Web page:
Archive for August, 2013

In a report published at the end of August, the Confederation of British Industry (CBI) found that many businesses continue to overlook behavioural and technological opportunities to reduce energy consumption, wasting an estimated £1.6 billion.

The report stated that there were several barriers to implementing efficiency measures, including a lack of technical skills and awareness and understanding at all levels of the potential benefits of energy conservation.

The CBI’s Director Business Environment Policy said that “there is so much potential that remains unfulfilled. With energy prices still on the rise, energy efficiency can help mitigate the impact on firms, particularly heavy users”.

The simplification of government policies relating to energy efficiency was also called for, with the CBI finding that overlapping policies make energy efficiency unnecessarily complicated, bureaucratic and costly, adding little value.

The report also found that businesses needed to focus their efforts, with leadership from senior management a vital element in identifying and exploiting savings opportunities.


Around two-thirds of UK businesses use energy brokers or consultants to help manage their energy procurement. Some brokers focus solely on placing contracts, from which they earn a commission or fee, and provide little additional value or service. While this is a valid option, there are several areas where a good consultant can provide significant additional value beyond just recommending annual contracts

1. UK energy prices are volatile: the wholesale energy market can increase/decrease by 50%+ in a 12 month period, so waiting until your contract ends to renew leaves you exposed to significant price surprises. Independent expert advice on the best time to go to market, which is often not just before your current contract ends, can result in significant savings.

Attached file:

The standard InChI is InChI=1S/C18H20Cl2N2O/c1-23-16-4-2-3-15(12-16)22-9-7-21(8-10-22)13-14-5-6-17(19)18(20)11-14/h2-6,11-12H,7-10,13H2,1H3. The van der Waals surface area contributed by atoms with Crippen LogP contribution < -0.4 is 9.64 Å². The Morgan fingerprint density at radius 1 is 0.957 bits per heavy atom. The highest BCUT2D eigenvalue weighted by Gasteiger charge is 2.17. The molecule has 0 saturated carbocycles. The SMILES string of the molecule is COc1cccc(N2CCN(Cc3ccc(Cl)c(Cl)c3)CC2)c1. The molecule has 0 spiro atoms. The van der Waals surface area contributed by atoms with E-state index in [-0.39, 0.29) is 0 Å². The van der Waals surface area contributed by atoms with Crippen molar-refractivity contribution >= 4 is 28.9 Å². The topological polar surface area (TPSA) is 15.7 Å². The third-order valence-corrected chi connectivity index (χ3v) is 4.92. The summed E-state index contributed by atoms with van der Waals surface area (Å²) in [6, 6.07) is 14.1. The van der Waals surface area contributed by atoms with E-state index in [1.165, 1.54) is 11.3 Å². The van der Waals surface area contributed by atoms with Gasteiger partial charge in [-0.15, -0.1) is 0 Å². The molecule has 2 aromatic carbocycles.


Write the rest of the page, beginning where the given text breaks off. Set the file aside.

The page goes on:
2. Contract offers are increasingly complex: the growing number of 3rd party costs (transmission, distribution, metering, Renewable Obligations etc) makes it difficult to compare offers from suppliers all presenting their prices differently. Interpreting these price models so you’re comparing like-for-like is vital, yet requires specialist knowledge.

3. Validate invoices: just as price offers are becoming more complex, so are charges and invoices. Reconciling and checking actual consumption data and pass through charges such as the Feed in Tariff (FiT) with invoice data identifies supplier errors and ensures you’re not overpaying, yet requires specialist systems and expertise available to some brokers.

4. Switch suppliers smoothly: although improved in recent years, switching suppliers can be a fraught process, resulting in punitive out of contract rates if it goes wrong. A good broker will handle this process, saving time and potentially money.

5. Consumption reduction: by analysing meter data to understand consumption profiles, energy consultants can recommend savings opportunities, from low-cost behaviour change to payback assessments of energy-efficient technologies (eg LED lighting)

As most energy brokers/consultants earn fees from the energy suppliers (added to your energy bills), it’s always worth checking exactly what you receive for this indirect fee.

If you’re not receiving at least some of the benefits listed above then do get in touch; Energy & Carbon Management clients receive these benefits as part of their procurement service, with no extra fees, generating savings and identifying opportunities to reduce energy costs.

There were warnings this week that energy prices were about to erupt, with prices set to increase by 5-10% in the next few months.

In comparison to last summer, energy prices for winter contracts are already 10% higher than they were one year ago, mainly due to the introduction of the carbon floor tax.